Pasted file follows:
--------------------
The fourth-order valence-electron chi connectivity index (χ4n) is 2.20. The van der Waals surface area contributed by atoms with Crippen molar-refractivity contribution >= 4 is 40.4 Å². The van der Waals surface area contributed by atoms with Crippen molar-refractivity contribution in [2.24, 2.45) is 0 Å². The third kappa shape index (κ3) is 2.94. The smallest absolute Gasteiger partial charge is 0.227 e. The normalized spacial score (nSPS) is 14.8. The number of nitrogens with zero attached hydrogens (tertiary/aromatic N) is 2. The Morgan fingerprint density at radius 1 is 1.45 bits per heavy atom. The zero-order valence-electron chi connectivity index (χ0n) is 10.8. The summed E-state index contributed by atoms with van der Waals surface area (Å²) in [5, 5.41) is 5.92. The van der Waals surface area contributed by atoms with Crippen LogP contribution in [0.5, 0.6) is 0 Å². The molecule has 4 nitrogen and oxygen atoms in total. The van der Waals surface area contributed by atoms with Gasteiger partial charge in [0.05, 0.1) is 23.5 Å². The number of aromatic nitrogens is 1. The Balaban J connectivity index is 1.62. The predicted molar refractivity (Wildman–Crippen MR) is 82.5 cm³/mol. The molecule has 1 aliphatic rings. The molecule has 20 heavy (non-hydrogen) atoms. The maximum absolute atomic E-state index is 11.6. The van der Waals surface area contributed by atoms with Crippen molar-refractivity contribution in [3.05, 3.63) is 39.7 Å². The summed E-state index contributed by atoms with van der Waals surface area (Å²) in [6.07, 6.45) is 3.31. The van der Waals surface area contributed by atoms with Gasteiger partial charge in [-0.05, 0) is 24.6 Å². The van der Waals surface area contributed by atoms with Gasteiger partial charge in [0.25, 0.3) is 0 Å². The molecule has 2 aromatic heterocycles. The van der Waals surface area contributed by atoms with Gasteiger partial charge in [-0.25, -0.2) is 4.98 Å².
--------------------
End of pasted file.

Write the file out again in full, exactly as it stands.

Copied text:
The fourth-order valence-electron chi connectivity index (χ4n) is 2.20. The van der Waals surface area contributed by atoms with Crippen molar-refractivity contribution >= 4 is 40.4 Å². The van der Waals surface area contributed by atoms with Crippen molar-refractivity contribution in [2.24, 2.45) is 0 Å². The third kappa shape index (κ3) is 2.94. The smallest absolute Gasteiger partial charge is 0.227 e. The normalized spacial score (nSPS) is 14.8. The number of nitrogens with zero attached hydrogens (tertiary/aromatic N) is 2. The Morgan fingerprint density at radius 1 is 1.45 bits per heavy atom. The zero-order valence-electron chi connectivity index (χ0n) is 10.8. The summed E-state index contributed by atoms with van der Waals surface area (Å²) in [5, 5.41) is 5.92. The van der Waals surface area contributed by atoms with Crippen LogP contribution in [0.5, 0.6) is 0 Å². The molecule has 4 nitrogen and oxygen atoms in total. The van der Waals surface area contributed by atoms with Gasteiger partial charge in [0.05, 0.1) is 23.5 Å². The number of aromatic nitrogens is 1. The Balaban J connectivity index is 1.62. The predicted molar refractivity (Wildman–Crippen MR) is 82.5 cm³/mol. The molecule has 1 aliphatic rings. The molecule has 20 heavy (non-hydrogen) atoms. The maximum absolute atomic E-state index is 11.6. The van der Waals surface area contributed by atoms with Crippen molar-refractivity contribution in [3.05, 3.63) is 39.7 Å². The summed E-state index contributed by atoms with van der Waals surface area (Å²) in [6.07, 6.45) is 3.31. The van der Waals surface area contributed by atoms with Gasteiger partial charge in [-0.05, 0) is 24.6 Å². The van der Waals surface area contributed by atoms with Gasteiger partial charge in [0.25, 0.3) is 0 Å². The molecule has 2 aromatic heterocycles. The van der Waals surface area contributed by atoms with Gasteiger partial charge in [-0.25, -0.2) is 4.98 Å².